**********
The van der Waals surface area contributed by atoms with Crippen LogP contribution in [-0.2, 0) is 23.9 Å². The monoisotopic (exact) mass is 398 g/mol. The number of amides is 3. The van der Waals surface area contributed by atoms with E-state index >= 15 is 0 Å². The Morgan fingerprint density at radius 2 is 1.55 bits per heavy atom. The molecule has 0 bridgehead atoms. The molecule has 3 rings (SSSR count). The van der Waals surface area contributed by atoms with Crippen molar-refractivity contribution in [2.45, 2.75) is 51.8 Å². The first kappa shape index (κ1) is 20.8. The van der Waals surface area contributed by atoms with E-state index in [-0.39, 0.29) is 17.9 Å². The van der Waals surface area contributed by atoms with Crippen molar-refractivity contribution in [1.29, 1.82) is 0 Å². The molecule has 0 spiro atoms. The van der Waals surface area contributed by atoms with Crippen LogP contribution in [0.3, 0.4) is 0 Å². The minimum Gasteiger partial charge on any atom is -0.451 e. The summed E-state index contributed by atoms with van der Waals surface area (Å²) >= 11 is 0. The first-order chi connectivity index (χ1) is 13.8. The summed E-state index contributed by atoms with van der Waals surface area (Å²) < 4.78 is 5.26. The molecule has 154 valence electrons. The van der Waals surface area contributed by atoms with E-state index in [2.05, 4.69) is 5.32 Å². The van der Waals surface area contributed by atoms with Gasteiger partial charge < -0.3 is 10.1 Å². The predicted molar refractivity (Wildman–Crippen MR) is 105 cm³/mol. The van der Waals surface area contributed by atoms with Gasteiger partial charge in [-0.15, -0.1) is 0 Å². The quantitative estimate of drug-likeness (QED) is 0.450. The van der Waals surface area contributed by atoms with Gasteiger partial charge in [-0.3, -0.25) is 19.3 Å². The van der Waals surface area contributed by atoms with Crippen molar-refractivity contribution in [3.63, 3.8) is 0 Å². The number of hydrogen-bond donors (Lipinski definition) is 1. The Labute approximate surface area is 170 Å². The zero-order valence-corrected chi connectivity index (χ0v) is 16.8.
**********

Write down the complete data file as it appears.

The van der Waals surface area contributed by atoms with Crippen LogP contribution in [-0.2, 0) is 23.9 Å². The monoisotopic (exact) mass is 398 g/mol. The number of amides is 3. The van der Waals surface area contributed by atoms with E-state index >= 15 is 0 Å². The Morgan fingerprint density at radius 2 is 1.55 bits per heavy atom. The molecule has 0 bridgehead atoms. The molecule has 3 rings (SSSR count). The van der Waals surface area contributed by atoms with Crippen molar-refractivity contribution in [2.45, 2.75) is 51.8 Å². The first kappa shape index (κ1) is 20.8. The van der Waals surface area contributed by atoms with E-state index in [-0.39, 0.29) is 17.9 Å². The van der Waals surface area contributed by atoms with Crippen molar-refractivity contribution in [1.29, 1.82) is 0 Å². The molecule has 0 spiro atoms. The van der Waals surface area contributed by atoms with Crippen LogP contribution in [0.3, 0.4) is 0 Å². The minimum Gasteiger partial charge on any atom is -0.451 e. The summed E-state index contributed by atoms with van der Waals surface area (Å²) >= 11 is 0. The first-order chi connectivity index (χ1) is 13.8. The summed E-state index contributed by atoms with van der Waals surface area (Å²) < 4.78 is 5.26. The molecule has 154 valence electrons. The van der Waals surface area contributed by atoms with E-state index in [2.05, 4.69) is 5.32 Å². The van der Waals surface area contributed by atoms with Gasteiger partial charge < -0.3 is 10.1 Å². The predicted molar refractivity (Wildman–Crippen MR) is 105 cm³/mol. The van der Waals surface area contributed by atoms with Gasteiger partial charge in [-0.15, -0.1) is 0 Å². The quantitative estimate of drug-likeness (QED) is 0.450. The van der Waals surface area contributed by atoms with Gasteiger partial charge in [-0.3, -0.25) is 19.3 Å². The van der Waals surface area contributed by atoms with Crippen molar-refractivity contribution in [3.63, 3.8) is 0 Å². The number of hydrogen-bond donors (Lipinski definition) is 1. The Labute approximate surface area is 170 Å². The zero-order valence-corrected chi connectivity index (χ0v) is 16.8.